Here is another book that you might think must have been signed in the same fashion as Twain's, but is actually a normal signing. The book is The Wright Brothers, by Fred C. Kelly. Raptis describes this as "a fascinating, highly readable biography" by "an old friend of the Wrights [who] tells the story of the two brilliant, dedicated, flight-obsessed bicycle mechanics from Ohio who first realized mankind's age-old dream of conquering the skies." The Wright Brothers brought a glider to Kitty Hawk in 1900, but they were not the first. It was what they did in 1903 that put them in the history books, when they added an engine and accomplished the first powered flight. This biography was published in 1943 and inscribed by Orville Wright in 1944, which may sound suspicious, but is not. Orville lived all the way until 1948, though Wilbur died in 1912. Orville authorized this biography and inscribed it to Charlotte Seitner. She was a neighbor and friend of Orville, along with being a historian and life-long collector of Wright Brothers memorabilia. $9,200.

 

If you own stocks, it is doubtful you have the stock certificates, just some virtual recognition in a broker's account. Once upon a time, they came with certificates, but this one is special. It is for Standard Oil and dated May 25, 1887. It is signed by John D. Rockefeller himself. It is also signed by Henry Flagler, the company Secretary and a founder who did quite well too, though not on the Rockefeller scale. This certificate was issued to R. J. Thompson and is for 100 shares. If you can get Standard Oil's successor companies to recognize this certificate as still valid, you will achieve wealth beyond your dreams. The price for a chance is $7,200.

 

This is a cautionary tale. Written by Sinclair Lewis and published in 1935, the title is It Can't Happen Here. It is a story about the fragility of democracy, one where a dictator seizes control. That was already happening in Europe, notably Germany and Italy, at this time, but even Lewis probably couldn't have imagined how much worse it could get. Raptis describes the book as "a chillingly realistic rise of a president who becomes a dictator to save the nation from welfare cheats, sex, crime, and a liberal press." Don't fool yourself. It can happen anywhere if people are not vigilant. $1,200.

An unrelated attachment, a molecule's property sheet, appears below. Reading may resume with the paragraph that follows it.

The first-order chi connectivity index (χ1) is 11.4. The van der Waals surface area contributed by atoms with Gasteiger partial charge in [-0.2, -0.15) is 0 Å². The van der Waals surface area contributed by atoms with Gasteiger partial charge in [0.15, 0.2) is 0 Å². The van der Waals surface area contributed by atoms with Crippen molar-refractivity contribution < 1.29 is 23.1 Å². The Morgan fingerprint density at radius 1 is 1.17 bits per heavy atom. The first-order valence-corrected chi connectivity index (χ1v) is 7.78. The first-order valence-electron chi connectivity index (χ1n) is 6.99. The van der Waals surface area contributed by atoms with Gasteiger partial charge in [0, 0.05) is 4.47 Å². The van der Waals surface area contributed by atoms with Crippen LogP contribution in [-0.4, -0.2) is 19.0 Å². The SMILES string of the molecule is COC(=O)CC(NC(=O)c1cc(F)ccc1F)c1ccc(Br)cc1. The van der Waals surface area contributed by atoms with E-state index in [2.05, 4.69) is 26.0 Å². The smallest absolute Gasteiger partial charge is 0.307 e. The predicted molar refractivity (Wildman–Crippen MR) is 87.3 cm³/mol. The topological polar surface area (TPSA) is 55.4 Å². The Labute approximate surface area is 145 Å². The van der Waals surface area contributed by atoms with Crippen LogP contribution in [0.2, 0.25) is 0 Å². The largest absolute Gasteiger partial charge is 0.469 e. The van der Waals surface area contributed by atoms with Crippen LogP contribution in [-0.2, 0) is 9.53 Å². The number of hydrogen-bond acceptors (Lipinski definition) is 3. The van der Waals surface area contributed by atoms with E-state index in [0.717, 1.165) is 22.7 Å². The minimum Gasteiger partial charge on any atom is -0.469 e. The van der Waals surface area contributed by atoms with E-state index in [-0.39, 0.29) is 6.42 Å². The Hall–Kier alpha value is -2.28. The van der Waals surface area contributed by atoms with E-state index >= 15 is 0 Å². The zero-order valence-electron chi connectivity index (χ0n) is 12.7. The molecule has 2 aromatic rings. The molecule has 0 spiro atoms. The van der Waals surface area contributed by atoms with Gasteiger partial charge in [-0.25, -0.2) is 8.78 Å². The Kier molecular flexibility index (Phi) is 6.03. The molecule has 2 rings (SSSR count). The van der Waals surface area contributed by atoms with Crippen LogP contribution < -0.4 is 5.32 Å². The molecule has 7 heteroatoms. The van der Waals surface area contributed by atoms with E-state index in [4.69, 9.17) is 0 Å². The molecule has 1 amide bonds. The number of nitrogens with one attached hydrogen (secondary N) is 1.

Raptis Rare Books may be reached at 561-508-3479 or mail@raptisrarebooks.com. Their website is found at www.raptisrarebooks.com

Rare Book Monthly

  • <b>Bonhams, Mar. 6:</b> Helvelius. Two Autograph Letters Signed to Francis Aston, Royal Society Secretary, noting his feud with Robert Hooke, 5 pp total, 1685. $70,000 to $100,000.
    <b>Bonhams, Mar. 6:</b> Newton, Isaac. Autograph manuscript on God, 4 pp, c.1710, "In the beginning was the Word...."?$100,000 to $150,000.
    <b>Bonhams, Mar. 6:</b> Beethoven's Ninth Symphony. First edition, first issue. Untrimmed copy in contemporary boards. $30,000 to $50,000.
    <b>Bonhams, Mar. 6:</b> Lincoln, Abraham. Signed photograph, beardless portrait with Civil War provenance. $80,000 to $120,000.
    <b>Bonhams, Mar. 6:</b> IMPEACHMENT. Original engrossed copy of the first Andrew Johnson impeachment resolution vote. $120,000 to $180,000.
    <b>Bonhams, Mar. 6:</b> Mucha, Alphonse. 11 original pencil drawings for?<i>Andelicek z Baroku,</i> "Litte Baroque Angel," Prague, 1929. $10,000 to $15,000.